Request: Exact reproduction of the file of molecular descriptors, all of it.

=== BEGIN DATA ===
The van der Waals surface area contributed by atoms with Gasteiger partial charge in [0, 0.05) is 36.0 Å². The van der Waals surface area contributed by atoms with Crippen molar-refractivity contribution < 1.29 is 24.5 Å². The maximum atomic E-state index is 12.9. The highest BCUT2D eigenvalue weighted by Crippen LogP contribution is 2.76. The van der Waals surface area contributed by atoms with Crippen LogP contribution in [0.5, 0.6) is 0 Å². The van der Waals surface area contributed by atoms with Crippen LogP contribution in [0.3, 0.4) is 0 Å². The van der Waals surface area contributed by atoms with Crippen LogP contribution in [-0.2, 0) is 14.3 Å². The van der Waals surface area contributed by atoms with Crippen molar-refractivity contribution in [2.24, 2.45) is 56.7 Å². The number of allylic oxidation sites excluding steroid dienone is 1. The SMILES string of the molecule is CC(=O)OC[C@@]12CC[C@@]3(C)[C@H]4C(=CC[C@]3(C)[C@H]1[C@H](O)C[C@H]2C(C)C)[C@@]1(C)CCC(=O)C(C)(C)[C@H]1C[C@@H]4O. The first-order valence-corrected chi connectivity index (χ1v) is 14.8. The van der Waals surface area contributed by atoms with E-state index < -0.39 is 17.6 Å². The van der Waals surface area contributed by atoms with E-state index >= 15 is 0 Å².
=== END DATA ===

The van der Waals surface area contributed by atoms with Gasteiger partial charge in [0, 0.05) is 36.0 Å². The van der Waals surface area contributed by atoms with Crippen molar-refractivity contribution < 1.29 is 24.5 Å². The maximum atomic E-state index is 12.9. The highest BCUT2D eigenvalue weighted by Crippen LogP contribution is 2.76. The van der Waals surface area contributed by atoms with Crippen LogP contribution in [0.5, 0.6) is 0 Å². The van der Waals surface area contributed by atoms with Crippen LogP contribution in [0.3, 0.4) is 0 Å². The van der Waals surface area contributed by atoms with Crippen LogP contribution in [-0.2, 0) is 14.3 Å². The van der Waals surface area contributed by atoms with Crippen molar-refractivity contribution in [2.24, 2.45) is 56.7 Å². The number of allylic oxidation sites excluding steroid dienone is 1. The SMILES string of the molecule is CC(=O)OC[C@@]12CC[C@@]3(C)[C@H]4C(=CC[C@]3(C)[C@H]1[C@H](O)C[C@H]2C(C)C)[C@@]1(C)CCC(=O)C(C)(C)[C@H]1C[C@@H]4O. The first-order valence-corrected chi connectivity index (χ1v) is 14.8. The van der Waals surface area contributed by atoms with E-state index < -0.39 is 17.6 Å². The van der Waals surface area contributed by atoms with E-state index >= 15 is 0 Å².